One of the world’s most extraordinary spacecraft! It’s also a first: The project leader shared that detail by saying, “It amazed us.”

One of the worlds most extraordinary spacecraft Its also a

The negative situation created by unwanted substances and energy released into space and accumulating there also reveals a reality called space pollution. However, according to The Guardian, Japan has taken action to combat space pollution. In this context, the country is preparing to launch the world’s first wooden satellite, LignoSat.


According to the news, the LignoSat probe was built from magnolia wood, which was found to be particularly strong and resistant to cracking in experiments carried out on the International Space Station (ISS). Plans are now being finalized for a launch on a US rocket this summer.

The wooden satellite was built by researchers at Kyoto University and the logging company Sumitomo Forestry to test whether biodegradable materials such as wood could be used as environmentally friendly alternatives to the metals from which all satellites are currently constructed.

“Japanese astronaut and aeronautical engineer Takao Doi from Kyoto University recently made the following warning:

“Any satellites that re-enter the Earth’s atmosphere burn up to form small alumina particles, which float in the upper atmosphere for many years. Eventually this will affect the Earth’s environment.”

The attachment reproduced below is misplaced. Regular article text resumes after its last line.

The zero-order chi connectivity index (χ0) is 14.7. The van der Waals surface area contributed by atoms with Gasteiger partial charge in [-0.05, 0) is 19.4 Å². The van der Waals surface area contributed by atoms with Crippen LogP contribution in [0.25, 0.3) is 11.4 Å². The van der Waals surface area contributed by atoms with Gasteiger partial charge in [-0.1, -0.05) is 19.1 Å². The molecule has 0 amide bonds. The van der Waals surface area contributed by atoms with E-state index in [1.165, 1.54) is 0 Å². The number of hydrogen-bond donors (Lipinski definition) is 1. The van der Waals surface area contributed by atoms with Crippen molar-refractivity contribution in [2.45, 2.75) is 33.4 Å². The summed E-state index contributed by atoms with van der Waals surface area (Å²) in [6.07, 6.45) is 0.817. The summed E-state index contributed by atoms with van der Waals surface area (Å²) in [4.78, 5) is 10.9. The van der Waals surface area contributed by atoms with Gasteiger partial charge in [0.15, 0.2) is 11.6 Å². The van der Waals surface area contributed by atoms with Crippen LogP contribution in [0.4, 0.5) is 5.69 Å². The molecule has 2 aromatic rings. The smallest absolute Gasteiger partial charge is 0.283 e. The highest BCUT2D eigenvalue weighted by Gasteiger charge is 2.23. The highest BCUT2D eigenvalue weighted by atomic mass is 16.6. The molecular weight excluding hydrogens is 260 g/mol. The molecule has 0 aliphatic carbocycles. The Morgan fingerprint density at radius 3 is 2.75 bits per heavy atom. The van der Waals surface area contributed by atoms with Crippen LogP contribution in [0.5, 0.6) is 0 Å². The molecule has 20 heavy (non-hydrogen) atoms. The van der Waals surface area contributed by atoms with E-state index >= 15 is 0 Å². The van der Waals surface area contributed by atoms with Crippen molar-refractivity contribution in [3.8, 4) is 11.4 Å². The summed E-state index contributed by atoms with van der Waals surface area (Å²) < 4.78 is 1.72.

To tackle the problem, Kyoto researchers have launched a project to evaluate wood species to determine how well they can withstand the rigors of space launches and long flights in Earth orbit. Initial tests were carried out in laboratories that recreated conditions in space, and found that the wood samples showed no measurable change in mass and no signs of decay or damage.


“We were amazed by the wood’s ability to withstand these conditions,” said project leader Koji Murata.

After these tests, the samples were sent to the ISS, where they were subjected to exposure trials for almost a year before being brought back to Earth. Again they showed little sign of damage; Murata attributes this to the lack of oxygen in space that could cause wood to burn and the absence of living things that could cause it to rot.

Various types of wood were tested and wood from magnolia trees proved to be the strongest. This is now being used to build Kyoto’s wooden satellite and will include a series of experiments that will determine how well the spacecraft performs in orbit, Murata said.


Murata added that the final decision on the launch vehicle has not yet been made, and the options have been narrowed down to a flight to the ISS this summer with the Orbital Sciences Cygnus vehicle or a similar SpaceX Dragon mission later in the year. The coffee cup-sized probe is expected to operate in space for at least six months before being allowed to enter the upper atmosphere.

If LignoSat performs well during its in-orbit operation, it could open the door to using wood as a building material for more satellites. (Photo source: Kyoto University)

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